And as a cresset true that darts its length
Of beamy lustre from a tower of strength;
Guiding the mariner through troubled seas,
And cheering oft his peaceful reveries,
Like the fixed Light that crowns yon Headland of St.

Bees.

To aid the Votaress, miracles believed
Wrought in men's minds, like miracles achieved ;
So piety took root; and Song might tell
What humanizing virtues near her cell

Sprang up, and spread their fragrance wide around;
How savage bosoms melted at the sound
Of gospel-truth enchained in harmonies
Wafted o'er waves, or creeping through close trees,
From her religious Mansion of St. Bees.

When her sweet Voice, that instrument of love,
Was glorified, and took its place, above
The silent stars, among the angelic quire,
Her chantry blazed with sacrilegious fire,
And perished utterly; but her good deeds
Had sown the spot, that witnessed them, with seeds
Which lay in earth expectant, till a breeze
With quickening impulse answered their mute pleas,
And lo! a statelier pile, the Abbey of St. Bees.

There are the naked clothed, the hungry fed;
And Charity extendeth to the dead
Her intercessions made for the soul's rest
Of tardy penitents; or for the best
Among the good (when love might else have slept,
Sickened, or died) in pious memory kept.
Thanks to the austere and simple Devotees,
Who, to that service bound by venial fees,
Keep watch before the altars of St. Bees.

Are not, in sooth, their Requiems sacred ties
Woven out of passion's sharpest agonies,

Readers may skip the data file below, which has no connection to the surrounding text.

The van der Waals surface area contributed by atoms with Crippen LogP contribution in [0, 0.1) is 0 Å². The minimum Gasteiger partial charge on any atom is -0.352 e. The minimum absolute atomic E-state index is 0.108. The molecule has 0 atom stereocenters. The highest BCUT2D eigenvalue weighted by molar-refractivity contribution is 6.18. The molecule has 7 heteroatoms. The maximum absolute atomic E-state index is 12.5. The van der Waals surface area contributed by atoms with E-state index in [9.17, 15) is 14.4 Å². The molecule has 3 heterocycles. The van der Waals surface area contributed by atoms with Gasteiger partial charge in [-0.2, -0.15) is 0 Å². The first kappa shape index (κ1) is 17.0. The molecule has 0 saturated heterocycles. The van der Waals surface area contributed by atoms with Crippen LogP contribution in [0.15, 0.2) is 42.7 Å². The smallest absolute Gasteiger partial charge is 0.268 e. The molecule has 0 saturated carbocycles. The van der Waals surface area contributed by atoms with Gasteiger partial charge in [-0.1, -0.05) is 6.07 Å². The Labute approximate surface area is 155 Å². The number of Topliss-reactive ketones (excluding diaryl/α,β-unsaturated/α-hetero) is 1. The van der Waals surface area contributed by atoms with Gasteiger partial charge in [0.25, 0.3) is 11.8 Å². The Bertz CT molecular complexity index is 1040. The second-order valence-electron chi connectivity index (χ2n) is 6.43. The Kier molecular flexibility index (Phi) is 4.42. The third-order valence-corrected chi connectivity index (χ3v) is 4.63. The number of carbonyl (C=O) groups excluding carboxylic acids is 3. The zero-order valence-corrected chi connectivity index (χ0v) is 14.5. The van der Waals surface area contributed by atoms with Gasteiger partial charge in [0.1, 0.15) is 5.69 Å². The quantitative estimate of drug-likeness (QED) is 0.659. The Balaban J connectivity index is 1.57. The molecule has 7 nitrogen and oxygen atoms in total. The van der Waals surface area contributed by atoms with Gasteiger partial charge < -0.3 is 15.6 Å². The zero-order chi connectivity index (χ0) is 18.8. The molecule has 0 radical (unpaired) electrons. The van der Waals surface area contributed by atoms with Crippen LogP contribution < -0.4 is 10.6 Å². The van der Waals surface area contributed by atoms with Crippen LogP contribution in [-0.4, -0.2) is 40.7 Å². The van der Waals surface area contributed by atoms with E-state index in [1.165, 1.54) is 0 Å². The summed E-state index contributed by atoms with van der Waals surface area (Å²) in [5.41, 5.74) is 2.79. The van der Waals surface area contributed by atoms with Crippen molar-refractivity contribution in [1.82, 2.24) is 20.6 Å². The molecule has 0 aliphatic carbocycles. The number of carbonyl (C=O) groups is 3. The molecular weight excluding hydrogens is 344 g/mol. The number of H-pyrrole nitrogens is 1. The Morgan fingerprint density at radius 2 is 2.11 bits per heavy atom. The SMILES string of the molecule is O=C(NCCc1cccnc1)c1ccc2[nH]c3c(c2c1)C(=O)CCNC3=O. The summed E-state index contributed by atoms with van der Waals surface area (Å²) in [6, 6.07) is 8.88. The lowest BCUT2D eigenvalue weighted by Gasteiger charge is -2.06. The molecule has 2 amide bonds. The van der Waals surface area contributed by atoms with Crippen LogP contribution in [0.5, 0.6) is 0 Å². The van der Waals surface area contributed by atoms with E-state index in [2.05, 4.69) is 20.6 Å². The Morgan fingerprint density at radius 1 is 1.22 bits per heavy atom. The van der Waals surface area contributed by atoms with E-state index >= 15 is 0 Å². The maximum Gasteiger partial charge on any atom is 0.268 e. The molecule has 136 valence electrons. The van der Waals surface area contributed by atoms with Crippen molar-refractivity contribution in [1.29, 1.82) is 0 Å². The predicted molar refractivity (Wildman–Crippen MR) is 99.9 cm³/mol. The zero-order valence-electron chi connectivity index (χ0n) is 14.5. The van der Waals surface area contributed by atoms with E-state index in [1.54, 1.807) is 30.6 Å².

Subdued, composed, and formalized by art,
To fix a wiser sorrow in the heart ?
The prayer for them whose hour is past away
Says to the Living, profit while ye may !
A little part, and that the worst, he sees

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Who thinks that priestly cunning holds the keys That best unlock the secrets of St. Bees.

Conscience, the timid being's inmost light,
Hope of the dawn and solace of the night,
Cheers these Recluses with a steady ray
In many an hour when judgment goes astray.
Ah! scorn not hastily their rule who try
Earth to despise, and flesh to mortify;
Consume with zeal, in winged ecstasies
Of prayer and praise forget their rosaries,
Nor hear the loudest surges of St. Bees.

Yet none so prompt to succour and protect
The forlorn traveller, or sailor wrecked
On the bare coast; nor do they grudge the boon
Which staff and cockle hat and sandal shoon
Claim for the pilgrim: and, though chidings sharp
May sometimes greet the strolling minstrel's harp,
It is not then when, swept with sportive ease,
It charms a feast-day throng of all degrees,
Brightening the archway of revered St. Bees.

How did the cliffs and echoing hills rejoice
What time the Benedictine Brethren's voice,
Imploring, or commanding with meet pride,
Summoned the Chiefs to lay their feuds aside,
And under one blest ensign serve the Lord
In Palestine. Advance, indignant Sword !
Flaming till thou from Panym hands release
That Tomb, dread centre of all sanctities
Nursed in the quiet Abbey of St. Bees.